"Is the dog consciously learning that he must pull ahead and then come back to his owner for the cookie (as seen in behavior chains) or is he not consciously connecting the two behaviors and is simply going into heel position, being rewarded, and then just thinks to pull ahead because he believes the exercise is over?"

We talked about it with other trainers and concluded that there was no way to really know what was going on in the dog's mind, but that it was more worthwhile spending time solving the issue rather than debating why it happened in the first place.

Dogs Barking and Being Quiet

And then you have the dog who barks, then is quiet and the owners gives a treat. The dog soon learns that in order to get the treat, he'll need to bark and then become quiet, which will obviously increase the barking behavior over time, causing the owners to get frustrated and re-think their training methods.

Pigeons Pecking Red Keys

Finally, worth mentioning is an experiment conducted by Ferster & Skinner in 1957. Pigeons in the experiment were rewarded for pecking at keys that were lit green. Pecks on keys lit red weren't reinforced.

After several sessions, it was noticed how the pigeons started believing that pecking on the red key is what led to a key turning green right afterward, which was rewarded. Basically, a behavior chain was accidentally created: the pigeons started believing that pecking on a red key is what led to the key turning green, thus, generating reinforcement.

Now that we have seen some examples of common behavior chains, let's go to the core of the problem: preventing them from happening in the first place. And what if a behavior chain has already established? If they were allowed to establish, we'll see some methods on how to resolve the issue.

Front Chaining and Back Chaining

There are two ways behavior chains are taught: front chaining and back chaining. In front chaining, the behaviors are chained in order, so you'll have a dog trained to grab a toy and then drop it in a box.

In back chaining, you start with the last behavior and work in reverse. This is often used to train a strong retrieve. Back chaining is very effective because the dog is aware that each behavior is getting more reinforcing because it's getting closer and closer to the final payoff.

Regardless of the method used, when training behavior chains, you'll have to teach each behavior individually and then add them up only once they are fluent.

Four Strategies to Break up a Behavior Chain

Method 1: Management

Often, the best way to curb unwanted behaviors is preventing them from occurring in the first place through management techniques.

So if you know that your dog will jump when guests come over, find ways to prevent him from jumping in the first place such as keeping him on leash and turning away from the guest the moment your dog gets too excited, or keeping him at a distance where he is better under threshold.

Another option is preventing the dog from jumping by intervening quickly before the problem behavior takes place by using a positive interrupter, which can be a smacking sound that the dog has learned to respond to and stop whatever he is doing.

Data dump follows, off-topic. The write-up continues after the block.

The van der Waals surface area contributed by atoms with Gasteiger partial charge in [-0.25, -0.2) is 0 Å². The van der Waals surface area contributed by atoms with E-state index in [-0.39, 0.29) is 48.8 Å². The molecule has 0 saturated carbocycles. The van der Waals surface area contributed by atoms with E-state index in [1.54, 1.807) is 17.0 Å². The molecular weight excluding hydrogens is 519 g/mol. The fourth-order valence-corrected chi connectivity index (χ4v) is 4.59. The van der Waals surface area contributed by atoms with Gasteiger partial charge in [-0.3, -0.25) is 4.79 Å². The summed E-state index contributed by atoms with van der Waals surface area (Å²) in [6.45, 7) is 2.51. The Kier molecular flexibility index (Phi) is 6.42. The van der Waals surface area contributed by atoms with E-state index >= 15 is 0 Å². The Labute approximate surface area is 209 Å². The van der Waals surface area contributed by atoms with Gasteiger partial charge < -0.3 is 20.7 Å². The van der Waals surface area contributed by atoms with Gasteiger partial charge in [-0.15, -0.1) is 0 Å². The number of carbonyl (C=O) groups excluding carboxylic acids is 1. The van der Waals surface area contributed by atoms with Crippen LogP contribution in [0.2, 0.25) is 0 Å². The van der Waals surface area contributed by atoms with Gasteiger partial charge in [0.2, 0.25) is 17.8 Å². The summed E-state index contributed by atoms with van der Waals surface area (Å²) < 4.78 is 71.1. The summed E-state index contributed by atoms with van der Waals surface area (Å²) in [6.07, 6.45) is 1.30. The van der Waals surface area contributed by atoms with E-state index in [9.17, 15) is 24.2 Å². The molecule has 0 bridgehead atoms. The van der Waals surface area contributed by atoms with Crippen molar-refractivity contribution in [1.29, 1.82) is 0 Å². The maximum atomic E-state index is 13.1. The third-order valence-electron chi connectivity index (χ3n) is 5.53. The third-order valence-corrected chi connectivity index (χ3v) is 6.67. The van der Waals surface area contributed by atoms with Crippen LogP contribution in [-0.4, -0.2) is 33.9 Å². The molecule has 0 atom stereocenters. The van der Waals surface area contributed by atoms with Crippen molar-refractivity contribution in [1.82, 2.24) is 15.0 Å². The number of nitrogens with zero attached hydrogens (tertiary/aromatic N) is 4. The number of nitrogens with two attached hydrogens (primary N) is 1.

This method is useful because it prevents rehearsal of problem behavior, but it can be difficult to be always "a step ahead" of the dog" and "step in" before the dog jumps. Dogs are quite quick in their movements and it's easy for them to catch us unprepared.

Method 2: Breaking the Chain

One of the most common ways to deal with a behavior chain is to let it extinguish by breaking the chain. In other words, we would stop providing reinforcement for the chain, so after some time it extinguishes. So in the case of the dog who jumps and then sits, we would stop rewarding all jumps followed by sits and just reward plain sits with no jumping prior.

While this method may work, it's not always practical if we cannot control the environment enough. For instance, you may be picky in not rewarding sits preceded by jumps, but the occasional guests may reward the sit right after the jump sometimes, even through eye contact, talking or petting.

All it takes is a few episodes of occasional reinforcement for the chain to come back alive, and thrive, even stronger than before, something that fuels the behavior rather than extinguishing it.

Method 3: Adding more Elements to the Chain

In this case, we are trying to break up the association between one behavior and another by adding more elements to the chain. For instance, if the dog jumps and is used to sitting right afterward, we would ask the dog to sit, then give paw, sit/stay and then come when called.

This method is crafted in hopes of breaking the association between jump and sit, but it's not proven to be very effective, for the simple fact that dogs are capable of understanding chains that are longer than two behaviors, so you may be stuck with a dog who still jumps, but then does all the following chained behaviors, for the simple fact that cues can pretty well function as reinforcers that lead to the final reward.

Method 4: Creating a Delay

Anther method is to create a delay in hopes of breaking up the association between the elements. So in the case of the dog who pulls and then comes to heel next to you, try delaying rewarding the heeling for a handful of seconds so the dog forgets about the previous behavior and thinks he is being rewarded for the actual heeling.

Here is an insider trick of the trade I have come up with to break a jumping then sitting chain. When the dog sits, I personally like to toss a treat at a distance so that the dog gets a little extra workout on top of buying some time to break any associations.

Additionally, it gives me time to reset and prepare to ask for another sit as the dog returns to me before the dog even thinks about jumping again. Anticipating the jump helps set the dog for success so it's a win-win!

What Method Works Best?

Trainers seem to have different preference on what to use, I consulted with several, and turns out each trainer has a favorite approach. Some trainers are fans of using positive interrupters, others prefer working as much as they can in preventing rehearsal of unwanted behaviors, some just let the chain extinguish, and others add delays or insert other behaviors in some cases.

I say, whatever works best is the way to go. Only one thing for sure I would never do, that is, adding positive punishment to break the chain. First and foremost, because being a force-free trainer, I am not a fan of this quadrant.

And secondly, this would lead to much confusion for the dog which will definitively take away that lovely enthusiasm and joy you should see in dogs who are eager to learn and keep trying.


Breaking Accidental Behavior Chains, by Debra Gayle McKnight May 2010

For further reading

This article is accurate and true to the best of the author’s knowledge. Content is for informational or entertainment purposes only and does not substitute for personal counsel or professional advice in business, financial, legal, or technical matters.

© 2014 Adrienne Farricelli


Eiddwen from Wales on November 10, 2014:

Another great hub by you alexadry.

Voted up and shared.